Arthur Young's Theory of Process and the "Paradigm Shift" | Oct 2011

FMBR Editorial: Oct, 2011

Arthur Young's Theory of Process and the "Paradigm Shift"

Michael J. Buchele, M.D.


You may be hearing about the work of Arthur M. Young for the first time. I worked with Arthur at the Institute for the Study of Consciousness in Berkeley from the years 1976 until his death in 1995. During that time, I was able to study his book The Reflexive Universe and The Geometry of Meaning, as well as to attend many seminars and discussions hosted by Arthur at the Institute. I became aware of the power of Arthurs' work and how it allows one to put into perspective the numerous fields of science and the multitudes of philosophies and religious traditions, all of which are trying to find the explanation of what "reality" is. I believe that Arthur has given us a key to unlocking the secrets of the universe, by providing us with a framework, as so elegantly illustrated by his Theory of Process (ToP). This four level, seven stage model allows us to integrate and relate the knowledge and wisdom from the worlds of science and philosophy into a coherent whole.

Arthur Young was an inventor who was instrumental in the development of the first commercial helicopter. Today we take helicopters for granted, as if such vertical flight is a given, not realizing that it did not exist until the laws of the universe were discovered and then applied to create something that was possible, but had never existed before. Once Arthur was well under way on the helicopter project, he began to turn his attention to understanding the mysteries of the universe. He approached the solution of these mysteries from a unique perspective, that of an inventor.

A scientist tends to take the part of the universe he is studying and experiment upon it, trying to "take it apart and find out how it works". A philosopher is allowed to ask the question "why" but most philosophers tend to do "thought experiments" that are not necessarily grounded in or testable in the "real" world. Likewise, mystics and religious leaders tend to ask "why" and then to rely on revealed truths, such as in major religious texts, or in their personal experience of the divine. Yet, in most cases these revelations are beyond the testability of science and are often not grounded or even particularly relevant to the "real" world. Because of this chasm between science and religion, the "truth" of the universe seems to fall somewhere in between.

As an inventor, Arthur took a different approach. First, he realized that when science describes the universe, or the human body as a machine, which can be taken apart and analyzed, science tends to omit the fact that any machine has always had a purpose. An automobile has the purpose of transportation, a chair has the purpose of support, etc. The Universe has been described by science as a giant machine that operates like clockwork, having testable rules that can be discovered and then applied. However, science is not able to answer the questions of what is the purpose of the Universe, "why" did it come into being. Science says that "it's here, it's real, so let's deal with it!"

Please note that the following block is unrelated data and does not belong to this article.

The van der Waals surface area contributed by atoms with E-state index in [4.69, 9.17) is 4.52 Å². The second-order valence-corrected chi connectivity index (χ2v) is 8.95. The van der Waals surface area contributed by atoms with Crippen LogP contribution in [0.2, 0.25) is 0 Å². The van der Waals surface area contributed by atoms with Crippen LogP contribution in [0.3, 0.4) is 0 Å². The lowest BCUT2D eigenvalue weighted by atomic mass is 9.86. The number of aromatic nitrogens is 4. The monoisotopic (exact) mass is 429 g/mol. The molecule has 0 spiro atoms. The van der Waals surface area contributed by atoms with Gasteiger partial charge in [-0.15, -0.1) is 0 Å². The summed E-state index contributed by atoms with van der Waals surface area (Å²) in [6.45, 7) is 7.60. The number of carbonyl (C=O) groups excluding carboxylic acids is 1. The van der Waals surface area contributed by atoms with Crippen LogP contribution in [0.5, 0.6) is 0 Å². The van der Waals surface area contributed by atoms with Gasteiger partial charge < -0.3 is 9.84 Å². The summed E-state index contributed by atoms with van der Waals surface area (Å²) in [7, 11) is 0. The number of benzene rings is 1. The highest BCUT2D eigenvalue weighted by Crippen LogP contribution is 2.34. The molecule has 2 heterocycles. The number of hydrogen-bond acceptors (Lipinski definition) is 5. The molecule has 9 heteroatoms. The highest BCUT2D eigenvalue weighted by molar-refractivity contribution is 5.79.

Instead, Arthur asked the question, "if the Universe is a machine, and operates according to discoverable rules, what are the rules and, more importantly, what is the purpose of the Universe?" He then used what he called the "Yoga of Thinking" to turn the question on its head. He postulated that the purpose of the universe was to know itself, which would require life and consciousness and the ability to ask the questions "why". Then he used his inventor's hat to declare: "If I were going to invent such a universe, what are the rules that must be followed to allow such a universe to "fly"? Since he had the wealth of scientific facts to use to test his "invention", he began on his quest to discover the rules to the Universe," and the results of that quest are revealed in the books The Reflexive Universe and the Geometry of Meaning.

I view Arthur's work as similar to a "Star Trek Universal Translator" device, in that it allows those from different "cultures" (be it science disciplines, religions, etc.) to meet on a common ground and to see where they all fit in to the overall process. In a world that seems to be becoming increasingly fragmented and divided, Arthur's work (including a book of his essays Which Way Out?) provides a "way out" to encourage dialogue and understanding so that we can truly make the universe work in its purpose of knowing itself.

Excerpted and reproduced with the author's permission. The entire article originally appeared in Bridges: The quarterly magazine of ISSSEEM, Fall, 2001, No. 3. More of Arthur Young's work can be found at

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